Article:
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Black Angus cow and calf in herd in green pasture

Most cattle businesses in Alabama are cow-calf operations. The profitability of these operations is largely a function of the ability to produce and market high-quality feeder calves at a reasonable cost of production.

The profitable cow-calf operation is more than just getting the highest price or being the lowest cost producer. The profitable operation weighs the comparative costs and returns of each input and management practice. Following are input and ranch management practices that influence the profitability of a cow-calf operation.

Decrease Total Production Costs

  • Implement a sound fertilizer and lime program to achieve an economical quality and quantity of forage production. Use legumes to provide nitrogen and store P & K in the ground during profitable years.
  • Shop around for fertilizer bargains (price by element used, broiler litter, bio-solids, etc.).
  • Increase the number of grazing days (limit, mob, strip, rotational, etc.)
  • Evaluate the decision to produce or purchase hay from an economic perspective. Capital costs and depreciation make it difficult for small cattle producers to justify fixed costs associated with hay making.
  • Reduce supplemental feed costs (days fed, cost of supplement, supplement waste, supplement fed, and/ or number of animals fed).
  • Reduce labor expenditures. Partner with your neighbors.
  • Reduce fuel costs—quantity used and price paid.

Increase Cull Animal Revenue

  • Identify preferred market windows to market cull animals (winter and spring).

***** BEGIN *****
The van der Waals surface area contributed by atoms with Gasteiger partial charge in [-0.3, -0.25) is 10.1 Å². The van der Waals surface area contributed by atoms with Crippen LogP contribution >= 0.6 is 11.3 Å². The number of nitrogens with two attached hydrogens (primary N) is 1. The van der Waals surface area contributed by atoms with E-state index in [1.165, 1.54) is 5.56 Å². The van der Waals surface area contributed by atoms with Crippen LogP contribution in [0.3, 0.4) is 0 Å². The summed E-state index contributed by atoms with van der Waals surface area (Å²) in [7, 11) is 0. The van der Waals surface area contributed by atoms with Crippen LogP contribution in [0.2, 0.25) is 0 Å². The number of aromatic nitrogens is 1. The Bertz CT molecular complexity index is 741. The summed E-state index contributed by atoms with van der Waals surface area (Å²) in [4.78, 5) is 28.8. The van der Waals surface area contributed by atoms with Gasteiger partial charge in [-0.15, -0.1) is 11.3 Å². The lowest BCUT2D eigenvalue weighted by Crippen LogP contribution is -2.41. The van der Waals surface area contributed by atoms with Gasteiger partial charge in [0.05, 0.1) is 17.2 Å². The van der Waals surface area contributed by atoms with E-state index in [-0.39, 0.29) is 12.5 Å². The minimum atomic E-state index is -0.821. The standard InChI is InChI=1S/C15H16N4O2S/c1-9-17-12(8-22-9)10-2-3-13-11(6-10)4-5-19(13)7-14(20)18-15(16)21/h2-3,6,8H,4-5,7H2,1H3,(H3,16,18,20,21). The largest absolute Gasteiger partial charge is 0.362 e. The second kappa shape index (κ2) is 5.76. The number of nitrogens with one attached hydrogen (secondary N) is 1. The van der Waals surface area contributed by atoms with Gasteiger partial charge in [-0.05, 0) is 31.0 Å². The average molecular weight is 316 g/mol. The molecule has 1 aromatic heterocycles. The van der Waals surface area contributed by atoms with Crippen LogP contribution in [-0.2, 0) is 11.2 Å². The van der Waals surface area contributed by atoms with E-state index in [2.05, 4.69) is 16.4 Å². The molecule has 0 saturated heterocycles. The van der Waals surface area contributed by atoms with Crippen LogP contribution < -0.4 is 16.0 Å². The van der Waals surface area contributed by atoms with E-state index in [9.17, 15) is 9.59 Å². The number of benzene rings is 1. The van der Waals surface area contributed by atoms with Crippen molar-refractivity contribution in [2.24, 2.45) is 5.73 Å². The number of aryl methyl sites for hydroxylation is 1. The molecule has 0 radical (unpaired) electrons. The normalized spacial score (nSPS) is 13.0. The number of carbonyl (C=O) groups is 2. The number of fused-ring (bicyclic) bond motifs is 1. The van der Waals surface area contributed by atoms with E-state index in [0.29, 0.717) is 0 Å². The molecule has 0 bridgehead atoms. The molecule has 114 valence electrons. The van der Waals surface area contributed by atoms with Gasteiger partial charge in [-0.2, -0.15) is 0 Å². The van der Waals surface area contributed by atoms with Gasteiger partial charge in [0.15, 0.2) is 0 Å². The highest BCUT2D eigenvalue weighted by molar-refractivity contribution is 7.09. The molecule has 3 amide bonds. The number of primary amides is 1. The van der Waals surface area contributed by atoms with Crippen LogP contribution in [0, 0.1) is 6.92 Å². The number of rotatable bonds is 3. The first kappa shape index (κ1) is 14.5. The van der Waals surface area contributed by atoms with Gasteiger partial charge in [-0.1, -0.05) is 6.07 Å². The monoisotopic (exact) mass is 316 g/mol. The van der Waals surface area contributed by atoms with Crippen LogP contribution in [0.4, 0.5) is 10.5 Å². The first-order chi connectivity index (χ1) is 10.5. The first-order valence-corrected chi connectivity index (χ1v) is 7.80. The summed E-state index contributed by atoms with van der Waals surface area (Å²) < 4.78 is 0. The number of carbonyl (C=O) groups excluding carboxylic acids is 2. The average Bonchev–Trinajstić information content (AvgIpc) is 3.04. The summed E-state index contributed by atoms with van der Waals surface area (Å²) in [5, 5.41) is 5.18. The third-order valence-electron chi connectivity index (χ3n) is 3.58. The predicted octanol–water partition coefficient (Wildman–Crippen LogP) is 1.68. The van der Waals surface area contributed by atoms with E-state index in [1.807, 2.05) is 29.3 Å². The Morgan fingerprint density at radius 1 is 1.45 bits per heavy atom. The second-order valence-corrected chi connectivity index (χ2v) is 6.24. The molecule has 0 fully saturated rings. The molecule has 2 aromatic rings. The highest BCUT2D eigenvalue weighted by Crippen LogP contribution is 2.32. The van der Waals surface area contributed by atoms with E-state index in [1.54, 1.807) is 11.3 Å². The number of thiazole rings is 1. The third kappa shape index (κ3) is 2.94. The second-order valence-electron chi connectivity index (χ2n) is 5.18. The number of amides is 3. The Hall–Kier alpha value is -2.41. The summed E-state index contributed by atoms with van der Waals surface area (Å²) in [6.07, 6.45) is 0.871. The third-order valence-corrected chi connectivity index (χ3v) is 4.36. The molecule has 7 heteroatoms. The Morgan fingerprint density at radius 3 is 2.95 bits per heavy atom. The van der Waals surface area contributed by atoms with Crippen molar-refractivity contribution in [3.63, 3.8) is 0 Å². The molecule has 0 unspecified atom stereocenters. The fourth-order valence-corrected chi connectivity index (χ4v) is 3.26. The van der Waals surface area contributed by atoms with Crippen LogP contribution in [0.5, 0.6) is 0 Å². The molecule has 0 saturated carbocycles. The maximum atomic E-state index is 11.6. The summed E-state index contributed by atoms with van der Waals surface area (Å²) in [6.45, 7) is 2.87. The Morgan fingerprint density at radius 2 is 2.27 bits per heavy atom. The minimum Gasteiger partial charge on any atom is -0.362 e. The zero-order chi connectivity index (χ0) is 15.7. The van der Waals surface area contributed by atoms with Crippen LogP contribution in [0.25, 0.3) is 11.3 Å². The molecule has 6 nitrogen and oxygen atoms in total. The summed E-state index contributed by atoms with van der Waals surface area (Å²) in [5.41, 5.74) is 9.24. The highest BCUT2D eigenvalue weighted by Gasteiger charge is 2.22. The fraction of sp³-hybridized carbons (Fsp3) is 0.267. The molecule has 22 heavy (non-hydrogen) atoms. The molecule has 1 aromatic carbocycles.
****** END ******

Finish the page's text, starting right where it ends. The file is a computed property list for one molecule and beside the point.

• Add value to cull animals—quality grade, weight gain, breed them, dehorn, etc.
  • Cull all open cows, cows with consistently low body condition, poor production, and poor feet, leg, and udder structure, teeth, and eyes, etc.
  • Sell animals with breeding value that doesn’t fit your production program at their greatest potential market value.

A group of Black Angus Cattle

Increase Pounds of Calf Production (Weaning Percent and Weaning Weight)

  • Implement a breeding season to increase the average calf age and weight at weaning.
  • If needed, shorten your breeding season—365 days is not a breeding season. Shorter breeding seasons usually result in increased pounds of calf production and lower cost of production.
  • Select cow and bull genetics to increase calf muscle and/or frame scores to achieve medium-large frame feeder calves with #1 and #2 muscle scores.
  • Evaluate the decision to purchase or develop replacement heifers based on farm resources, goals, and expertise.
  • Determine pregnancy, calving, and weaning rates; correct any problems.
  • Make sure nutritional requirements are being met.
  • Implement a sound herd health program that adequately addresses health issues and, when possible, lowers costs.
  • Wean feeder calves between 6 and 9 months of age to increase sale weights.
  • Perform calf management practices (implant, deworm, fly control, etc.) to increase sale weights.

Consider Marketing Strategies

  • Know the unit cost of production (UCOP) of your operation, which can be used to subtract from the appropriate feeder calf market price to determine if a profit is achieved. (Estimated UCOP = [Total production costs—cull animal revenue]/total pounds of calf production = $/lb.].
  • Select breeding stock that enhances production levels and quality, lowers UCOP, attains higher market prices, and improves profitability.
  • Determine which cattle market outlets that attain higher cattle revenues for various classes of cattle— auction barns, private treaty, graded and pooled sales, tele-auctions, video auctions.
  • Evaluate the best time of year to market calves based on your calving season and the 10-year seasonal price trends.
  • Be informed about past and future cattle price cycles and sensitive market factors that affect cattle prices and understand risk management tools.

 Additional Resources

 

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